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Dashboards Query Language

Similar to the Query DSL that lets you use the HTTP request body to search for data, you can use the Dashboards Query Language (DQL) in OpenSearch Dashboards to search for data and visualizations.

For example, if you want to see all visualizations of visits to a host based in the US, enter geo.dest:US into the search field, and Dashboards refreshes to display all related data.

Just like the query DSL, DQL has a handful of query types, so use whichever best fits your use case.

This section uses the OpenSearch Dashboards sample web log data. To add sample data in Dashboards, log in to OpenSearch Dashboards, choose Home, Add sample data, and then Add data.


Table of contents

  1. Terms query
  2. Boolean query
  3. Date and range queries
  4. Nested field query

Terms query

The most basic query is to just specify the term you’re searching for.

host:www.example.com

To access an object’s nested field, list the complete path to the field separated by periods. For example, to retrieve the lat field in the coordinates object:

coordinates.lat:43.7102

DQL also supports leading and trailing wildcards, so you can search for any terms that match your pattern.

host.keyword:*.example.com/*

To check if a field exists or has any data, use a wildcard to see if Dashboards returns any results.

host.keyword:*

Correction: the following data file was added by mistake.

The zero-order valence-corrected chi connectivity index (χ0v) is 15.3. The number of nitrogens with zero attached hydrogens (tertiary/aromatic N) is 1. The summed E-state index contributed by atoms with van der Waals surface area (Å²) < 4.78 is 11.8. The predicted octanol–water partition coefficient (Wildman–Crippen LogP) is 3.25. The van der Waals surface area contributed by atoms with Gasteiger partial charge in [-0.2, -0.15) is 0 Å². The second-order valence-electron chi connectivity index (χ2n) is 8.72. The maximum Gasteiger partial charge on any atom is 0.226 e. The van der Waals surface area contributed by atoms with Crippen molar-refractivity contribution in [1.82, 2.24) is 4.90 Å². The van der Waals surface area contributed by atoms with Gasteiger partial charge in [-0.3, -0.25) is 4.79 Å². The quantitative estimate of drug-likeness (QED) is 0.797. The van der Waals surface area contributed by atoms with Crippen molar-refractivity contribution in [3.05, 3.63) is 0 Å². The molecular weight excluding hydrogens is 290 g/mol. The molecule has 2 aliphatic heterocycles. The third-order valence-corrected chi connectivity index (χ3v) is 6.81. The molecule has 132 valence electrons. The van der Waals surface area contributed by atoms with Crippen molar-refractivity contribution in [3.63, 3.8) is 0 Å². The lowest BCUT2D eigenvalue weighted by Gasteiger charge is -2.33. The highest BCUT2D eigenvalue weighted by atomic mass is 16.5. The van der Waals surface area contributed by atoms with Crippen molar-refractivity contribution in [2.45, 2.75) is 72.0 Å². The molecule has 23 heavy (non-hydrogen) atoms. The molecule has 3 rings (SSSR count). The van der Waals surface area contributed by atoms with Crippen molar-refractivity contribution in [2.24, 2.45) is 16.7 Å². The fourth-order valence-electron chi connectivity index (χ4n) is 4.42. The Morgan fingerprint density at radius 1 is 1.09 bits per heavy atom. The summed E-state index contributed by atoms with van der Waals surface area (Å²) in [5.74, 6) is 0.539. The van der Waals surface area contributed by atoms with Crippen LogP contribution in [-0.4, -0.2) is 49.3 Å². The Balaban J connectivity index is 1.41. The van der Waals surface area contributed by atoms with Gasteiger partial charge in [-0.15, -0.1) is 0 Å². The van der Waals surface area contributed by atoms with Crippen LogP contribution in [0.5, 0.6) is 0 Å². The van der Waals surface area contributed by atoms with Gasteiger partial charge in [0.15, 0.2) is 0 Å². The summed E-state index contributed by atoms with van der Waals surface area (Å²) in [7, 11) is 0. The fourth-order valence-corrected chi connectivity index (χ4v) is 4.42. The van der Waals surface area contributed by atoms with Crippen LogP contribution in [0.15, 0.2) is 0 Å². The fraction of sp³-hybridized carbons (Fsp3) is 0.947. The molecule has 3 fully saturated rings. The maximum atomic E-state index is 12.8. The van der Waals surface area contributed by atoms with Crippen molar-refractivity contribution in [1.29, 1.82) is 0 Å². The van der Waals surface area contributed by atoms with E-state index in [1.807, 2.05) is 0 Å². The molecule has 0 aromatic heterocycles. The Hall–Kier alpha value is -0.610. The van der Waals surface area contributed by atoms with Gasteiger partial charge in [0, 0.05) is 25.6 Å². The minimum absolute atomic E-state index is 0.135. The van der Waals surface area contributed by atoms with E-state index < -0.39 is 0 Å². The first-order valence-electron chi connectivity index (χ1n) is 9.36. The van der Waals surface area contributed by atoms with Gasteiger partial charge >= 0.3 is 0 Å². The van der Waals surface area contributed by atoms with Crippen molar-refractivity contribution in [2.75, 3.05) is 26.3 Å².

Boolean query

To mix and match, or even combine, multiple queries for more refined results, you can use the boolean operators and, or, and not. DQL is not case sensitive, so AND and and are the same.

host.keyword:www.example.com and response.keyword:200

The following example demonstrates how to use multiple operators in one query.

geo.dest:US or response.keyword:200 and host.keyword:www.example.com

Remember that boolean operators follow the logical precedence order of not, and, and or, so if you have an expression like the previous example, response.keyword:200 and host.keyword:www.example.com gets evaluated first, and then Dashboards uses that result to compare with geo.dest:US.

To avoid confusion, we recommend using parentheses to dictate the order you want to evaluate in. If you want to evaluate geo.dest:US or response.keyword:200 first, your expression becomes:

(geo.dest:US or response.keyword:200) and host.keyword:www.example.com

Date and range queries

DQL also supports inequalities if you’re using numeric inequalities.

bytes >= 15 and memory < 15

Similarly, you can use the same method to find a date before or after your query. > indicates a search for a date after your specified date, and < returns dates before.

@timestamp > "2020-12-14T09:35:33"

Nested field query

If you have a document with nested fields, you have to specify which parts of the document you want to retrieve.

Suppose that you have the following document:

{
  "superheroes":[
    {
      "hero-name": "Superman",
      "real-identity": "Clark Kent",
      "age": 28
    },
    {
      "hero-name": "Batman",
      "real-identity": "Bruce Wayne",
      "age": 26
    },
    {
      "hero-name": "Flash",
      "real-identity": "Barry Allen",
      "age": 28
    },
    {
      "hero-name": "Robin",
      "real-identity": "Dick Grayson",
      "age": 15
    }
  ]
}

The following example demonstrates how to use DQL to retrieve a specific field.

superheroes: {hero-name: Superman}

If you want to retrieve multiple objects from your document, just specify all of the fields you want to retrieve.

superheroes: {hero-name: Superman} and superheroes: {hero-name: Batman}

The previous boolean and range queries still work, so you can submit a more refined query.

superheroes: {hero-name: Superman and age < 50}

If your document has an object nested within another object, you can still retrieve data by specifying all of the levels.

justice-league.superheroes: {hero-name:Superman}